These are my opinions about some finishes I've tried.
This finish is ordinarily used for gun stock finishes, but it works just as well for bows It's cheap (about $4 or $5 at Walmart or any gun store), and it's easy to apply. Just pour a little in a bottle cap, dip your finger in it, and rub it on. The beautiful thing about it is that it makes it easy to touch up a bow if it gets scuffed a little. Just sand the area and rub a little more on.
The only thing I don't like about Tru-oil is that I've never been able to use a whole bottle. After a while, it begins to coagulate. Once it does, it doesn't spread on as well, and it sometimes turns the wood darker and doesn't dry as clear. Also, it won't dry over oily woods like bocote or ipe.
I love this stuff!!! After trying a dozen different things to get a finish to dry on bocote without success, I tried Deft. It dried within an hour. This is, by all means, the best thing to use on oily wood in my opinion. It's cheap, too.It comes in a white spray can, and you can find it at Walmart, Home Depot, Lowes, etc. You can get it in gloss, semi-gloss, and satin. It dries quickly on ipe, too.
They give a nice durable finish, but they don't dry well on oily woods. Why use them when you could use Deft? Deft is cheaper anyway.
Thunderbird has two finishes, I think. One is an epoxy finish, and the other is kind of a conversion finish. I haven't tried the epoxy finish, but I love the conversion finish even better than Deft. In fact, I no longer use Deft.
The conversion finish starts off as a lacquer, just like Deft, so it dries quickly on oily woods. After six hours, it turns into a polyurethane, so it's more durable than Deft.
It doesn't come in a spray can like Deft, but Home Depot sells these disposable Preval sprayers. The only problem with these is that they clog up easily. Whenever I'm done spraying a bow, I'll unscrew the sprayer, turn it upside down, spray through it. Then I'll stick it in some lacquer thinner and spray that through it. Then I'll wipe the nozzle with some thinner. That usually does the trick. Sometimes, it'll still clog, and you can unclog it by sticking your thumb over the bottom tube to prevent air from coming out of it, and spraying through the nozzle.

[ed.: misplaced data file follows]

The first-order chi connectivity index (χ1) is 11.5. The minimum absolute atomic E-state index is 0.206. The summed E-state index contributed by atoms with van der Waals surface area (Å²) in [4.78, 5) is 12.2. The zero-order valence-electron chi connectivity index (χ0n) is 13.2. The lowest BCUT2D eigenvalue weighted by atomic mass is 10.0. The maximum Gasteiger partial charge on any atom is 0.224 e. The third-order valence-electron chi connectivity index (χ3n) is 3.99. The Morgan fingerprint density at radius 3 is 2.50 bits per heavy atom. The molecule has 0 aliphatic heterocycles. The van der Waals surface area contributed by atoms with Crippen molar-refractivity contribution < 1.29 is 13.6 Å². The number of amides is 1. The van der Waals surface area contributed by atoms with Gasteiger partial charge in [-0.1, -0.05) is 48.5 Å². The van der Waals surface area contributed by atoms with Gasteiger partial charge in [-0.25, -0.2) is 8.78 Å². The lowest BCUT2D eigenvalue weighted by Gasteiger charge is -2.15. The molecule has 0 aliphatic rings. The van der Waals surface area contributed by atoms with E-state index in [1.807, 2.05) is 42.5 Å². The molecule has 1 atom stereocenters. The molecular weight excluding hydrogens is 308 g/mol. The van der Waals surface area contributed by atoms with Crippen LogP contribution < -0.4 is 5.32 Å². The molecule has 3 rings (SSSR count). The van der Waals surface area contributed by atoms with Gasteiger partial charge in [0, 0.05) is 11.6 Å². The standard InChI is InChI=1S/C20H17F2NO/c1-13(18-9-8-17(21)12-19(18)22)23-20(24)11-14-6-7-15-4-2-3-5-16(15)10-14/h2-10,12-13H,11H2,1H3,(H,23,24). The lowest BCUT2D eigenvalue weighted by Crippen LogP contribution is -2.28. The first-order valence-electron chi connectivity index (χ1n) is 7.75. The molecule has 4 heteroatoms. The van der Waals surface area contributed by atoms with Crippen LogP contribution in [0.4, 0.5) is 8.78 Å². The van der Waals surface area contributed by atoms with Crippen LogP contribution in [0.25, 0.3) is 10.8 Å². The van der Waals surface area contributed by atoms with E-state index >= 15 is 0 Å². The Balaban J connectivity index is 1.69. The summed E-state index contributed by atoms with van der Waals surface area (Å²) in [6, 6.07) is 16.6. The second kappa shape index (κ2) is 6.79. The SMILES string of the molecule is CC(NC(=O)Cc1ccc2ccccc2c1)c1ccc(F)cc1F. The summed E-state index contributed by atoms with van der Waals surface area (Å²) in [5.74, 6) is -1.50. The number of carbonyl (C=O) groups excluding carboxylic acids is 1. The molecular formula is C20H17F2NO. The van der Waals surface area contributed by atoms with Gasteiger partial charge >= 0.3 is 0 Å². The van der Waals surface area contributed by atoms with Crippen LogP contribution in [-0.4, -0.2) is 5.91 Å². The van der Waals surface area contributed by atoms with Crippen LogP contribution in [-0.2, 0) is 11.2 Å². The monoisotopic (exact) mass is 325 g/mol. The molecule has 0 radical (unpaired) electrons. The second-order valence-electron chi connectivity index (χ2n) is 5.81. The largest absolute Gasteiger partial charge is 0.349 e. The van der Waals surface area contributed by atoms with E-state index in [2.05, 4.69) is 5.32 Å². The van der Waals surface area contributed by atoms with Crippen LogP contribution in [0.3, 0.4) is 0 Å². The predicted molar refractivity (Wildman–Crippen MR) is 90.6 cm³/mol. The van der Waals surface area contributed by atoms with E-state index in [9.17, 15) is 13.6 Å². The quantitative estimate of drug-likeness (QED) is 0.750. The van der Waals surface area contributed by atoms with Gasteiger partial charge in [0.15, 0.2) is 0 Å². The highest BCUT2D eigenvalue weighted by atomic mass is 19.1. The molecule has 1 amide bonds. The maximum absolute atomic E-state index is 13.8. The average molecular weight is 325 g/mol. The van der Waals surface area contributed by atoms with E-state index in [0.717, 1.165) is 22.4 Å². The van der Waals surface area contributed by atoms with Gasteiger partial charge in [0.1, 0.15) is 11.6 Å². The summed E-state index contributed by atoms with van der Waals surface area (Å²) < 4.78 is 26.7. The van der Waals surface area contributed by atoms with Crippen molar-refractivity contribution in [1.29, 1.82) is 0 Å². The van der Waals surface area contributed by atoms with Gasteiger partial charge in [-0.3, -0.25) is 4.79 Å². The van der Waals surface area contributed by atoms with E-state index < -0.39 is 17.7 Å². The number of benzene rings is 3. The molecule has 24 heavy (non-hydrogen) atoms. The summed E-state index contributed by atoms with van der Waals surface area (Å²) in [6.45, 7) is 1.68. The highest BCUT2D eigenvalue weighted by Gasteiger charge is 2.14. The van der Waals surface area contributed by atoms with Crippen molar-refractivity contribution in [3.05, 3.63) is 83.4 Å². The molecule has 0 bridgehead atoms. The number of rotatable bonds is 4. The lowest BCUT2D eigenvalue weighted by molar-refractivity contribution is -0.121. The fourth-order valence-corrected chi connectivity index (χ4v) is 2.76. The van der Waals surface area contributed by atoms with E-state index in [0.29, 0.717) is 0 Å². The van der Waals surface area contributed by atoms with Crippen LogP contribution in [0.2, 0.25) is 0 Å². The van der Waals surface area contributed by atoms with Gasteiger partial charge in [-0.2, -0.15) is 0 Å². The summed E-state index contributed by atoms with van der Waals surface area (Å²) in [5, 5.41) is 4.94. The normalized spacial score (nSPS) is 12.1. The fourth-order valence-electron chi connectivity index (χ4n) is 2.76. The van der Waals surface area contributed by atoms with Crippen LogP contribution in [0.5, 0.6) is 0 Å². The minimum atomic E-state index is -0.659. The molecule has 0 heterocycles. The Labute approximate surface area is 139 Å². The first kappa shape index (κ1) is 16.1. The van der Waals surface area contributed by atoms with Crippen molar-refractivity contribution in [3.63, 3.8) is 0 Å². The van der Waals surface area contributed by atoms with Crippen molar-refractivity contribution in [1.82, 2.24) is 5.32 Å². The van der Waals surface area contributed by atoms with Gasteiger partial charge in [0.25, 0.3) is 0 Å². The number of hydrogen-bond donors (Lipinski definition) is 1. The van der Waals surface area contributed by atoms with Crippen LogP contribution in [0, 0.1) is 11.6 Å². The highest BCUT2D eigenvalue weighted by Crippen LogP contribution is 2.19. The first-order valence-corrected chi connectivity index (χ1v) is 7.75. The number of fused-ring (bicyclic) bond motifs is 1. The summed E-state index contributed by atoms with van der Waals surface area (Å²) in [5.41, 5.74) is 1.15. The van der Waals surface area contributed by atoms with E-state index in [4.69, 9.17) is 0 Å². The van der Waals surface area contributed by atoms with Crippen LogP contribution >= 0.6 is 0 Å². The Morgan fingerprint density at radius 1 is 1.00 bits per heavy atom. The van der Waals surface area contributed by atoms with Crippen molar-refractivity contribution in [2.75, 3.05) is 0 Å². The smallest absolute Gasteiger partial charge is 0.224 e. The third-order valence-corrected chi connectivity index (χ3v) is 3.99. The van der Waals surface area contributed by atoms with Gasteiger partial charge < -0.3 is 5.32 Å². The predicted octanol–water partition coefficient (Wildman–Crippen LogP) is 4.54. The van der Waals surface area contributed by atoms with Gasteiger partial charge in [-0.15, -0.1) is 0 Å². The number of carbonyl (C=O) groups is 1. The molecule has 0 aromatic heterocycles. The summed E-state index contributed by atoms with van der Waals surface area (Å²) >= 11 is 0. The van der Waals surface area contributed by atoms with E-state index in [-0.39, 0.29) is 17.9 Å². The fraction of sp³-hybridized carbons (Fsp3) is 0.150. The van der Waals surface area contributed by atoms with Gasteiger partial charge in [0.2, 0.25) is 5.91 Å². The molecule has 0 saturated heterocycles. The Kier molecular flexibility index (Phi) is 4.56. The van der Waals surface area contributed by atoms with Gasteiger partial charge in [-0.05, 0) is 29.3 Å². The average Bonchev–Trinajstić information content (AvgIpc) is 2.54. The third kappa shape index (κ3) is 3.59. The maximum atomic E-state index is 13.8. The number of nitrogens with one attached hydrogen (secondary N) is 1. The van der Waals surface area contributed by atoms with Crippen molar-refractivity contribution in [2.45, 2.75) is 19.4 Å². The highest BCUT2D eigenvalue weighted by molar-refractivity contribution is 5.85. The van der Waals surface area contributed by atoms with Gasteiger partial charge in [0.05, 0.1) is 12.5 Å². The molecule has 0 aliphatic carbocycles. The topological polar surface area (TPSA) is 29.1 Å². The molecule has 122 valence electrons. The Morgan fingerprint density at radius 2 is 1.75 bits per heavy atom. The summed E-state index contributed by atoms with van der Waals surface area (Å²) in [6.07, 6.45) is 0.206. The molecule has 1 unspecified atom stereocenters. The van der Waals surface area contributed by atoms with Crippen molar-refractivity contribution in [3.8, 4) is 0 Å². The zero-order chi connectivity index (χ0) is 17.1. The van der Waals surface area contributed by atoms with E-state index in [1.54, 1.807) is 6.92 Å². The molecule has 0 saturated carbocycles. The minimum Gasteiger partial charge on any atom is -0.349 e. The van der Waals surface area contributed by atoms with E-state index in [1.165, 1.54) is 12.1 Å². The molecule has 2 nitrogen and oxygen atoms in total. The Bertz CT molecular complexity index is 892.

I mix in the jar 80% Thunderbird finish with 20% Thunderbird lacquer thinner. You don't want to go without the thinner because it'll be too thick, clog up your sprayer, and not put an even finish on your bow.
I spray on one coat. That'll dry in maybe 10 minutes, unless it's really cold. Then I steel wool it, then wipe it with a clean t-shirt. Then I spray on two more coats without steel wooling between coats. You have to put all three coats on within six hours because you don't want it to convert while you're still applying finishes. Since it dries so fast, it's easy to get all three coats on within an hour.
I wait until the next day to make sure it's fully converted. Then, I spray on one coat of Miniwax satin polyurethane. You see, if you want a satin finish, you only have to put it on the top layer. By having the bottom layers be glossy, your finish will be more durable. I learned this from Bob Sarrels of Sarrels Archery.